Progress? Bah … who needs it?
That’s certainly the feeling of the working class folks who populate Slaid Cleaves’ songs, and is likely shared by the singer-songwriter too. While he might not be laboring in a dead end job, Cleaves clearly understands the isolation of those that do, singing about their frustrations, futilities and disappointments in a smooth, easygoing voice that nevertheless captures the hopeless feelings of so many Americans.
Look no further than the album’s title or the bleak sepia-toned cover photo of bare trees alongside an empty highway to understand this is not going to be the disc you throw on to liven up your next party. Cleaves’ eighth studio release comes four years after his previous under-the-radar gem, 2013’s Still Fighting the War, but little has changed in his rather gloomy world view.
“I don’t need to read the papers or the TV to understand/ that this world’s been shaved by a drunken barber’s hand” he sings atop a modified reggae beat, and that dour outlook extends to most of these dozen songs. There’s a Springsteen/James McMurtry defiant, driving strum to rockers like the opening “Already Gone” (not the Eagles tune), where he sings “over and over we try and we fail/ to figure out this game we’re all in,” and a tough Old 97s vibrato twang to “Take Home Pay” (“we’re all scrapping for the Do Re Mi” he sings, referencing Woody Guthrie, a philosophical influence).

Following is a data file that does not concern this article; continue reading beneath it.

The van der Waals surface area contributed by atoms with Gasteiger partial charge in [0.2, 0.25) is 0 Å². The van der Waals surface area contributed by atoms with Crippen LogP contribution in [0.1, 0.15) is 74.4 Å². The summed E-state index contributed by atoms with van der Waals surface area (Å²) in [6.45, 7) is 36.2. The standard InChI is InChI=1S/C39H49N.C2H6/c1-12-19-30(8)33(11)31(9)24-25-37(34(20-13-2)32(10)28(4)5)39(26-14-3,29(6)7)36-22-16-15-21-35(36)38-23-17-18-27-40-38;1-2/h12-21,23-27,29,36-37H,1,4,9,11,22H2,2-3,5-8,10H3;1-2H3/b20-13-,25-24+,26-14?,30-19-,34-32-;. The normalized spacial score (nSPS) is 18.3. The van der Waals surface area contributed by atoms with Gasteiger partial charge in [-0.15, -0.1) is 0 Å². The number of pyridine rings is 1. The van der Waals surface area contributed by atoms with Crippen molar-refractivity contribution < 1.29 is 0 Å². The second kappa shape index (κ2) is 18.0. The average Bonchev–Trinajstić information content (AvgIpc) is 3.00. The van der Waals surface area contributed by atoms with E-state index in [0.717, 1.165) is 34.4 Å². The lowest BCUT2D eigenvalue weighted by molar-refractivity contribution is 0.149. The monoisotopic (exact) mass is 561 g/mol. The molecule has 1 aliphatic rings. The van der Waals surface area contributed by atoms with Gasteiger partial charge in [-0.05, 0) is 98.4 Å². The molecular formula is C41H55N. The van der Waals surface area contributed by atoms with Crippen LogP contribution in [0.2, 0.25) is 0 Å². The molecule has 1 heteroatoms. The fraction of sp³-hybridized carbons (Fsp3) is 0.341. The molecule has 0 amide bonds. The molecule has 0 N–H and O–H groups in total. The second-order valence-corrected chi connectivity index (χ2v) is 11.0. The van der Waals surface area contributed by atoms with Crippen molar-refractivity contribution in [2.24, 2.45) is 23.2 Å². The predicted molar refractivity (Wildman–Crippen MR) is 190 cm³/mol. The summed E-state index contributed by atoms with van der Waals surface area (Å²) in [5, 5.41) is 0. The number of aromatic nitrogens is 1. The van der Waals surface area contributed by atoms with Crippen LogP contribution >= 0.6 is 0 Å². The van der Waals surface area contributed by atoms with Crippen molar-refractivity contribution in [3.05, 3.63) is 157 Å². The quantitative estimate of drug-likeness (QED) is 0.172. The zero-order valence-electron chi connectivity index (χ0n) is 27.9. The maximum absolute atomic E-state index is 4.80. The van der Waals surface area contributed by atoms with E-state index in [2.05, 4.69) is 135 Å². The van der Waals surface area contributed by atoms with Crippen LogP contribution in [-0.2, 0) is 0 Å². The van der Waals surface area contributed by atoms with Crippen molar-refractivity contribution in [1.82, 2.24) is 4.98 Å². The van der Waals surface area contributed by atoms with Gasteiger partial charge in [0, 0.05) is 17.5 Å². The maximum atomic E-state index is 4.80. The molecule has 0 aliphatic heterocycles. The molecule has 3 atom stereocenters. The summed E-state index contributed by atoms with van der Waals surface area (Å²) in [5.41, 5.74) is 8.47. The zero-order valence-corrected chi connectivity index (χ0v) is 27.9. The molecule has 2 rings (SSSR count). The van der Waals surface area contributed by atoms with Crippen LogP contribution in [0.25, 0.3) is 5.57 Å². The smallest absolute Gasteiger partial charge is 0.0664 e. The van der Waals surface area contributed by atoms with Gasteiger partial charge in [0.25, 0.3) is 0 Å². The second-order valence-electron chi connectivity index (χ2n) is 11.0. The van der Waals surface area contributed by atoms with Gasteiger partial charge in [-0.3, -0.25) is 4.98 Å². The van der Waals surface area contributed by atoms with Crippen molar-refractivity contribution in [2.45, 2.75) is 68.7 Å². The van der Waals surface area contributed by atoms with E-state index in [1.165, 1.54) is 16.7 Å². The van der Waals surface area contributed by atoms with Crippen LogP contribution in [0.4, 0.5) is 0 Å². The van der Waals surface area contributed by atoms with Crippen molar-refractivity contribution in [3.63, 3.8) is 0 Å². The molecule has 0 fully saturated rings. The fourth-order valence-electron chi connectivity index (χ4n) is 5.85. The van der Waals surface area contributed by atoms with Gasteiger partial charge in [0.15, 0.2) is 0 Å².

But most of the tunes stay on lower boil, the better to absorb Cleaves’ sharp, concise and often revelatory word play. He generally sings in the first person; of a reflective loner who has seen his share of pain, appreciating yet almost dismissing a sunnier personality in a woman on the melancholy “If I Had a Heart.” He then cherishes the warmth and intimacy of a long-time relationship on the “So Good to Me,” one of the disc’s few instances of pure positivity set to an appropriately jaunty melody.
More often Cleaves sings of broken souls yearning for something … romance in the bittersweet “To Be Held,” and to have his son appreciate the old car he restored with love over the years in “Primer Gray.” Mostly though, songs such as “Little Guys” deal with losing what he sees as the good old days of small town America to technology and the increasingly chilly dominance of big business.
It may not be tilling new ground, especially for him, but Cleaves brings such warmth, tenderness and humanity to his songs that you’ll be hanging on his words and getting lost in the worlds of characters most of us are familiar with.
In many cases they may even be us.